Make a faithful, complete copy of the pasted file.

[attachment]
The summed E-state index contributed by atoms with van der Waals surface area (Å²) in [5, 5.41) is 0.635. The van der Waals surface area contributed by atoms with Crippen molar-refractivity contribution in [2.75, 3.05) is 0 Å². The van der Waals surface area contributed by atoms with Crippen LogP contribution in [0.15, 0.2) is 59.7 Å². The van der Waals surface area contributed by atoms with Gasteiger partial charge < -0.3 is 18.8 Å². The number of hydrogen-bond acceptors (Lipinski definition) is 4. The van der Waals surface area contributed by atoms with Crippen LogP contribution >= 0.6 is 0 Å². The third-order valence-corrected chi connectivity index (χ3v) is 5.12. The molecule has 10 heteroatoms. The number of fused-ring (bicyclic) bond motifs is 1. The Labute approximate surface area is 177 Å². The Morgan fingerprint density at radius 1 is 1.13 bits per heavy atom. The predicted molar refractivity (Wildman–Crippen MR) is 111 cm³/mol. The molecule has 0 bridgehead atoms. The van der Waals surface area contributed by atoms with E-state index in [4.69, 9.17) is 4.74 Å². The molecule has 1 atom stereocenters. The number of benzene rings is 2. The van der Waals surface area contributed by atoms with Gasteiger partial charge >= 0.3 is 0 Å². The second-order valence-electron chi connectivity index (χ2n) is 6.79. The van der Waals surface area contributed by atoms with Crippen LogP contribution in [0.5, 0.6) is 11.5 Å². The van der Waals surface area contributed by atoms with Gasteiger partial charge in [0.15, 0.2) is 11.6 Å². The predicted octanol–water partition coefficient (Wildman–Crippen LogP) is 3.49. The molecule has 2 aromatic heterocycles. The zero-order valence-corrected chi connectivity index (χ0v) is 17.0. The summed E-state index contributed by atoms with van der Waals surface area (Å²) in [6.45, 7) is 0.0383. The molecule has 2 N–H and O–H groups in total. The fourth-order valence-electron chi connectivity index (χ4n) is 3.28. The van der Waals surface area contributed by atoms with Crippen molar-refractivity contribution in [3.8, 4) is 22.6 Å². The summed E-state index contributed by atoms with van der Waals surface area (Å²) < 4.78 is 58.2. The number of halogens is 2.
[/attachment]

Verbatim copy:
The summed E-state index contributed by atoms with van der Waals surface area (Å²) in [5, 5.41) is 0.635. The van der Waals surface area contributed by atoms with Crippen molar-refractivity contribution in [2.75, 3.05) is 0 Å². The van der Waals surface area contributed by atoms with Crippen LogP contribution in [0.15, 0.2) is 59.7 Å². The van der Waals surface area contributed by atoms with Gasteiger partial charge < -0.3 is 18.8 Å². The number of hydrogen-bond acceptors (Lipinski definition) is 4. The van der Waals surface area contributed by atoms with Crippen LogP contribution >= 0.6 is 0 Å². The third-order valence-corrected chi connectivity index (χ3v) is 5.12. The molecule has 10 heteroatoms. The number of fused-ring (bicyclic) bond motifs is 1. The Labute approximate surface area is 177 Å². The Morgan fingerprint density at radius 1 is 1.13 bits per heavy atom. The predicted molar refractivity (Wildman–Crippen MR) is 111 cm³/mol. The molecule has 0 bridgehead atoms. The van der Waals surface area contributed by atoms with E-state index in [4.69, 9.17) is 4.74 Å². The molecule has 1 atom stereocenters. The number of benzene rings is 2. The van der Waals surface area contributed by atoms with Gasteiger partial charge >= 0.3 is 0 Å². The second-order valence-electron chi connectivity index (χ2n) is 6.79. The van der Waals surface area contributed by atoms with Crippen LogP contribution in [0.5, 0.6) is 11.5 Å². The van der Waals surface area contributed by atoms with Gasteiger partial charge in [0.15, 0.2) is 11.6 Å². The predicted octanol–water partition coefficient (Wildman–Crippen LogP) is 3.49. The molecule has 2 aromatic heterocycles. The zero-order valence-corrected chi connectivity index (χ0v) is 17.0. The summed E-state index contributed by atoms with van der Waals surface area (Å²) in [6.45, 7) is 0.0383. The molecule has 2 N–H and O–H groups in total. The fourth-order valence-electron chi connectivity index (χ4n) is 3.28. The van der Waals surface area contributed by atoms with Crippen molar-refractivity contribution in [3.8, 4) is 22.6 Å². The summed E-state index contributed by atoms with van der Waals surface area (Å²) < 4.78 is 58.2. The number of halogens is 2.